Category Archives: health

Frying with olive oil


I love it when people write in with questions. Recently, someone asked if you can fry with olive oil and if it was a healthy choice. First of all, no matter what oil you use, fried food is probably not the healthiest choice (but it is oh so good). That said, olive oil has its ups and downs for frying. Compared to grape seed oil or other seed oils, olive oil has a relatively low smoking-point (375-400F), which means that you will get a lot of smoke if you aren’t careful about the temperature and this could give your food a burnt taste. The other issue of frying with olive oil is that olive oil loses some of its properties when fried: those lovely green tastes are the first to go. However, there are no real negative effects of frying with olive oil  and there are certainly few health risks (other than the usual health issues of fried foods). Olive will not become a trans fat on your kitchen stove.
There are not many people who use extra virgin olive oil to fry; this is mainly due to the cost and the fact that it loses a lot of its delicate flavours when heated too high. In Italy, olive oil is still the first choice for frying but often virgin or pomace oil is used (low grades of olive oil). Olive oil also imparts a strong flavour to whatever it is you are frying. This can work really well with some types of fish, for example.

My recommendation is to save your good extra virgin olive oil for finishing dishes. I use it as a condiment to add a little something to soups, pasta, salads as well as grilled meats and vegetables. I have also been known to put it on my toast in the morning, but that is quite extreme.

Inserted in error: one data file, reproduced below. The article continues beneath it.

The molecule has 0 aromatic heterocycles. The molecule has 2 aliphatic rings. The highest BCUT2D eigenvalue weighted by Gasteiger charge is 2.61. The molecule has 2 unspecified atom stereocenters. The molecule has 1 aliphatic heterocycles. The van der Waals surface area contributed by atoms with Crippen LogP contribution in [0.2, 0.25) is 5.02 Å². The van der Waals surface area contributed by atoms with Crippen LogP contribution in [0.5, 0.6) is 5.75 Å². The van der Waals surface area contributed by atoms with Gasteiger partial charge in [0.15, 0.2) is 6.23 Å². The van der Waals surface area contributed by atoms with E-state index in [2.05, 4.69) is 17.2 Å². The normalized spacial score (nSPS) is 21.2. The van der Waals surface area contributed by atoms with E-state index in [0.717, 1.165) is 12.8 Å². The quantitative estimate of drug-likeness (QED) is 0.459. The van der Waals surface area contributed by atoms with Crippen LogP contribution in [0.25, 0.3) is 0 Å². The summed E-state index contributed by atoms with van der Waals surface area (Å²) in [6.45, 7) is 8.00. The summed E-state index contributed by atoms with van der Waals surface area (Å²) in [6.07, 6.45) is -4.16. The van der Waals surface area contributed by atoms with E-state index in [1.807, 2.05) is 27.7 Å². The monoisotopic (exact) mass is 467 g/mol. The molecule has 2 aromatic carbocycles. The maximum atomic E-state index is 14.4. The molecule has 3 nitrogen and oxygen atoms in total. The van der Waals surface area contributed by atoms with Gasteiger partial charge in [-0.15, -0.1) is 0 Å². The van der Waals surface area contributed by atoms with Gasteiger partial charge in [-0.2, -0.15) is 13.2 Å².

Olive oil as an anti-inflammatory?

Can olive oil add anti-inflammatory to its list of beneficial properties? A recent article in the New York Times suggests that extra virgin olive oil may inhibit inflammation and this maybe another reason for singing the praises of the Mediterranean diet. Apparently, more research is needed but scientists may be on to something here. Vince, thanks for sending this article my way.

Olive Oil Mashed Potatoes: No butter, no problem

I was cooking some mashed potatoes last night and just as Sean was starting to mash (we actually use a ricer–the funny contraption above), I realised we had no butter! I have pretty much stopped buying butter since olive oil came into my life. No problem. I reached for my bottle of olive oil and poured liberally into the very dry looking potatoes. We added some milk, grated in a little parmigiano, salt and a head of roasted garlic. Wow, I have to say the results were impressive. Our mashed potatoes were every bit as rich as the standard buttery variety and the flavour had just a hint of olive, which went very well with the slow braised short ribs we had as a main course.

There are many recipes where you can substitute olive oil for butter. It is a delicious and healthy alternative. Here is a great recipe for mashed potatoes with kale and olive oil on the beautiful 101 cookbooks site.